Ziya Gokaslan P’18 was recently appointed as chairman of the department of neurosurgery at the Alpert Medical School, chief of neurosurgery at Rhode Island Hospital and The Miriam Hospital and clinical director of the Norman Prince Neurosciences Institute, according to a March 5 press release from Rhode Island Hospital.
Gokaslan, who is a fellow of the American College of Surgeons, will leave his posts as director of the Neurosurgical Spine Center and vice chairman of neurosurgery at the John Hopkins School of Medicine to assume his three new positions and join his son in Providence July 1.
The clinical neurosciences — namely psychiatry and neurosurgery — at Brown have become very strong departments, “second to none” in the past five to 10 years, Gokaslan said. But he added that the Department of Neurosurgery has been held back in recent years by the unexpected departure of former chair Garth Rees Cosgrove.
An ongoing search has taken place since Cosgrove left the position in January 2014, said John Robson, administrative director of the NPNI and associate director of the Brown Institute for Brain Sciences.
Gokaslan is “going to be one of the key leaders of the institute,” Robson said.
This gap in neurosurgery presents an “immense opportunity,” and while the department has a great core, Gokaslan said he hopes to expand on it. “The department of neurosurgery and Brown neurosciences are in an excellent position to be a leader in the world.”
The NPNI, established in 2010 with a $15 million gift from the Prince Family Foundation, will be a “platform for translational research to take discoveries from the Brown sciences campus and bring them into the hospitals and apply them to the patients,” Gokaslan said, adding that it will serve as a “catalyst” for connecting academic and clinical spheres.
The NPNI has “focused on building collaborations between the clinical neuroscience faculty in the hospitals and the basic sciences on campus,” Robson said.
The work Gokaslan envisions has the potential not only to be educational material, but also to change lives, he said.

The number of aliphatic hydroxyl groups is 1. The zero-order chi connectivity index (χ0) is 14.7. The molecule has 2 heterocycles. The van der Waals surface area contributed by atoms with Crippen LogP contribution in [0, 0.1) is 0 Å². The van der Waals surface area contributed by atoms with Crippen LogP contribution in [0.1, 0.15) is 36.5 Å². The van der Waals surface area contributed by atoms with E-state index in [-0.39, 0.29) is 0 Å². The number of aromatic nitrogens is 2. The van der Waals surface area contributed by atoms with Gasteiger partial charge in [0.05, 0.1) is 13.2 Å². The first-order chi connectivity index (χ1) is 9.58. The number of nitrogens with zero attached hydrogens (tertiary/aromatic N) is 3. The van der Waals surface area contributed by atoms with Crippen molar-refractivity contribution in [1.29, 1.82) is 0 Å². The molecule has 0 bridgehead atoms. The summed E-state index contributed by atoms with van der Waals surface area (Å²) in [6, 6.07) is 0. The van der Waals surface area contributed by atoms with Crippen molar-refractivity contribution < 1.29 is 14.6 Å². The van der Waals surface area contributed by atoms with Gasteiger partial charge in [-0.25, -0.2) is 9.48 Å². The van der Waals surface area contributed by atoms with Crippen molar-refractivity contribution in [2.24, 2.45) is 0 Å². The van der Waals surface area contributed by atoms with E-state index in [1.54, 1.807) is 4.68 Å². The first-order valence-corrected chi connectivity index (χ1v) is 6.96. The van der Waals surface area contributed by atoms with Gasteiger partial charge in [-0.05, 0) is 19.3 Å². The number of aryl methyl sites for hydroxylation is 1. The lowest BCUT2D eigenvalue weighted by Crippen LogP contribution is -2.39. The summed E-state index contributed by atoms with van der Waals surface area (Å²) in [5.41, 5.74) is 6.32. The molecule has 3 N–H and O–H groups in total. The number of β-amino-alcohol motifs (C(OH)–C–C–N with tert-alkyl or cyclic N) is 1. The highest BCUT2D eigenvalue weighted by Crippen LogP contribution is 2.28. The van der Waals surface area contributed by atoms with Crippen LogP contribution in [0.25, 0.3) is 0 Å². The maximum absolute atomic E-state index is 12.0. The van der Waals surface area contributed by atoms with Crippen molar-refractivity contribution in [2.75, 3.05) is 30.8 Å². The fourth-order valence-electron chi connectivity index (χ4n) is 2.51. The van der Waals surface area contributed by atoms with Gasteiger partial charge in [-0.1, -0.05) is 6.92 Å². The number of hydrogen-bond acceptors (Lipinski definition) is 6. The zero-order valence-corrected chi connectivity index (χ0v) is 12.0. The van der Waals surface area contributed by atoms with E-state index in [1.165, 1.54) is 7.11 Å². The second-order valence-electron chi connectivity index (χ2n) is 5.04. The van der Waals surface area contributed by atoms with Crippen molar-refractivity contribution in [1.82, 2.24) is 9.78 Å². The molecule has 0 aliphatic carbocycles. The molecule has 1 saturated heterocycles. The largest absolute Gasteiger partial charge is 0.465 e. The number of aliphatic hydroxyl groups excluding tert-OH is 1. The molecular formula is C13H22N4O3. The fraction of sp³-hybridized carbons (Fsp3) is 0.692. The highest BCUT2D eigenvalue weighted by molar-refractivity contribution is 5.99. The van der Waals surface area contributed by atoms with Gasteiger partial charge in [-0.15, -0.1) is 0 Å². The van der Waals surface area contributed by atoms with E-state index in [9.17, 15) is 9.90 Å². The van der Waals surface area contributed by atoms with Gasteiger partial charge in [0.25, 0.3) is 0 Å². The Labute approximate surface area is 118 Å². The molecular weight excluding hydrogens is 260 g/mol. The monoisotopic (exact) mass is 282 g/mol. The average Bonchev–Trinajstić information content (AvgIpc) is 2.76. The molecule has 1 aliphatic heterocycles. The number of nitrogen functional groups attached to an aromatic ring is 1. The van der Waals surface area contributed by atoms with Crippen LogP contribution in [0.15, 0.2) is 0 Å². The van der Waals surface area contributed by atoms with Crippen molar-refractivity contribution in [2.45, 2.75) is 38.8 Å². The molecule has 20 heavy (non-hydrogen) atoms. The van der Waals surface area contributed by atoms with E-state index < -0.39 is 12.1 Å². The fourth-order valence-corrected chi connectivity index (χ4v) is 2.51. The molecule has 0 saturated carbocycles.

Gokaslan said he hopes to expand functional neurosurgery, both in research and in clinical application. Functional neurosurgery includes procedures like deep brain stimulation technology that treat a host of conditions such as epilepsy, obesity, anorexia, movement disorders like Parkinson’s disease, and psychiatric conditions such as depression and obsessive-compulsive disorder.
Functional neurosurgery is a “critical area where undergrads could get involved with neuroscience investigation” on a basic level, said Glenn Tung, associate dean of clinical affairs at the Med School.
Interventional neurosurgery, such as emergency surgery to remove a blood clot after a stroke, is another procedure Gokaslan said he hopes to bring to the Miriam and Rhode Island Hospitals. These surgeries can reduce stroke mortality and disability when used in addition to the current standard treatment of Intra-arterial Thrombolysis — a process of dissolving blood clots.
Gokaslan said he also hopes to bring another “world class brain tumor surgeon” to Brown to hold clinical trials and expand clinical neurosurgical oncology. Gokaslan will add minimally invasive procedures to the hospital repertoire, he said.
The neurosurgery department is central among the 15 academic departments associated with BIBS, said John Davenport, associate director of BIBS. The BIBS Executive Committee, on which Gokaslan will serve, is composed of the chairs of many departments including computer science, applied math and engineering.
The committee works to “stimulate collaboration across the departments” and build “connections between basic science efforts and the clinical enterprise,” Davenport said, adding that “there aren’t many places in the country or the world where you actually get the chairs of psychiatry, neuroscience and neurosurgery to sit together with basic neuroscience and CS and engineering (department chairs).”
“I can’t imagine a better place than Brown” to actualize this opportunity of translation, Gokaslan said.
“Neurosurgeons are our interface with the human brain,” Davenport said, adding that along with developments in neurotechnology, “there’s an interest in using this neurosurgery window into the brain to do what people call human neuroscience — examining the neuronal level of how the human brain works.”
New technology will be key, Gokaslan said. “We will expand programs to provide best outcomes for our patients.”
Over the last four years, Brown has hired new faculty members and invested in research equipment and facilities, Davenport said.
Gokaslan was a top candidate because of “his excellent national and international reputation,” as well as his executive experience, Tung said. Gokaslan will also teach first-year medical students, Tung said.
Robson also cited Gokaslan’s personality and reputation as qualities that will make him a “terrific recruiter.”